Guelfs & Ghibellines: A Medieval Mess

A Medieval Mess

In 12th century Europe, two entities competed for absolute power over the continent, the emperor and the pope, who used the argument over who got to appoint parish priests as an excuse to vie for control of Europe. The terms that came to describe Italian supporters of the emperor and Italian supporters of the pope actually stemmed from a German conflict over imperial succession.

In the 12th century, the German throne of the Holy Roman Emperor sat empty. Otto IV’s family, the Welf dynasty of Bavaria, fought for it against the lords of Waiblingen, where the house of Swabia ruled under the Hohenstaufen dynasty.

The names were corrupted in Italian to Guelf and Ghibelline, respectively, and when the Hohenstaufens came out winners with Frederick Barbarossa being crowned emperor, the Ghibellines stuck as the supporters of the emperor while the Guelfs became the party that backed the pope.

In Italy, the issue was all about who got to be in charge: the old nobility, who as Ghibellines favored the imperial promise of a return to feudalism and hence their own power, or the Guelf merchant-and-banking middle class, who supported the pope and his free-trade attitudes. While these terms did mean something regarding which faction, nobles or merchants, controlled any one city, they were used mainly to define one city in terms of its opposition to rival cities.

Guelf or Ghibelline?

Though it’s admittedly not the perfect measure, you can sometimes tell which a city was, at least at any given time, by looking at the battlements of the medieval town hall: The Guelfs favored squared-off crenellations and the Ghibellines swallowtail ones.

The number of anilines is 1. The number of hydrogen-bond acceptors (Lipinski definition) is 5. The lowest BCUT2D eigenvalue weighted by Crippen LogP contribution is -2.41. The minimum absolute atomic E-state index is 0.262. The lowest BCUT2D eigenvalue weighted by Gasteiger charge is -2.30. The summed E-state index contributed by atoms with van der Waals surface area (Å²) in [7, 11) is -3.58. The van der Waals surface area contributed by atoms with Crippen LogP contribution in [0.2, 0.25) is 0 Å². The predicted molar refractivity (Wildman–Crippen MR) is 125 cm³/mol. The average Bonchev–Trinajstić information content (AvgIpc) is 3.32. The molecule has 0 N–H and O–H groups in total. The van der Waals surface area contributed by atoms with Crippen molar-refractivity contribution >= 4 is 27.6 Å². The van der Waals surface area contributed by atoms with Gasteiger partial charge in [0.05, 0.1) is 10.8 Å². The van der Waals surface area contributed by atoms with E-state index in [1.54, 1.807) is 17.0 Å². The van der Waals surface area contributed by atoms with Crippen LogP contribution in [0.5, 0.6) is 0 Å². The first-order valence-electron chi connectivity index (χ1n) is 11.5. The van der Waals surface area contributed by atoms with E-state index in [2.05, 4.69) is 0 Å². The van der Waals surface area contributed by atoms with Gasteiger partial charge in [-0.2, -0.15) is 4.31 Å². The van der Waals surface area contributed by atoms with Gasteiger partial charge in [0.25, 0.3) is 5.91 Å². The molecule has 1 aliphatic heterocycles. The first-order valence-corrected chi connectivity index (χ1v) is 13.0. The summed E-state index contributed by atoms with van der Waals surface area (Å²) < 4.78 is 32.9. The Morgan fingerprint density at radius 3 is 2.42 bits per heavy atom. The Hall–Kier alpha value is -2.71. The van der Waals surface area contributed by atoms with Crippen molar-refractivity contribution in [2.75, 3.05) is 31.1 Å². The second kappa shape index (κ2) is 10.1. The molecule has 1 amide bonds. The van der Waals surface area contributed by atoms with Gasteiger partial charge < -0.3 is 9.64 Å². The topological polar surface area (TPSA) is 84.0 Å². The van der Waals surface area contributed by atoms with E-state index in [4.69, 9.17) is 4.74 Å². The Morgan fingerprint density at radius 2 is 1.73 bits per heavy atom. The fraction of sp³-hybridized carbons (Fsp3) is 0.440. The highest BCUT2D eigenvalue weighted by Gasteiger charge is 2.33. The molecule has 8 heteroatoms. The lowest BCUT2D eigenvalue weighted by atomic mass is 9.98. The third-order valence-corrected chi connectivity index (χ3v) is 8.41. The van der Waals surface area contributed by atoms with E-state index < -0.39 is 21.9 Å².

Exceptions to this are Siena’s Palazzo Pubblico, which was built with blocky battlements during the briefly Guelf period of the Council of Nine, and Florence’s Palazzo Vecchio, which confusingly sports both kinds.

So if your rivals were Ghibelline, you’d go Guelf, and if they turned Guelf for some reason, you usually swung around to Ghibelline pretty quickly. Although they all flip-flopped to some degree, Florence (plus Lucca, Arezzo, and Perugia) turned out Guelf, which made rivals Pisa, Pistoia, and Siena Ghibelline.

The Guelf/Ghibelline conflict not only spawned intercity warfare but also sparked intracity strife between rival factions. The most famous intracity conflict occurred in Florence in the 13th century, when powerful warring clans each took up arms and called in alliances, and the city split into Guelf and Ghibelline parties, under which names the parties waged a decades-long struggle over who’d control the city government.

In Florence, when the Guelfs finally won in the late 13th century, they further divided into two factions, the Blacks (Guelfs) and the Whites (Ghibellines, but only because they hated Pope Boniface VIII). When the Blacks came out on top, they exiled the Whites, among whom was a Florentine White Guelf ambassador named Dante who lived the rest of his life in exile, perfecting his poetry.

Florence began to enjoy, at the turn of the 14th century when the Black Guelfs finally came out victorious, a fairly stable republican rule—still of the old assembly system called now the Signoria, a ruling council elected from the major guilds. Florence slowly expanded its power, first allying with Prato, then conquering Pistoia, and by 1406 adding Volterra, Arezzo, and Pisa to the cities under its rule.

As the major guilds accrued more and more power and the top merchants seized control of Florence, the minor guilds and lesser merchants looked to one of the few renegade merchant families sympathetic to their plight. It was an upstart family that, with a bit of luck, had recently risen from virtual anonymity to become one of the most successful banking houses in the city. It was a clan without a particularly distinguished pedigree, a fact that kept them from being fully accepted by the major guild leaders who came from old Florentine families.

They called themselves the Medici.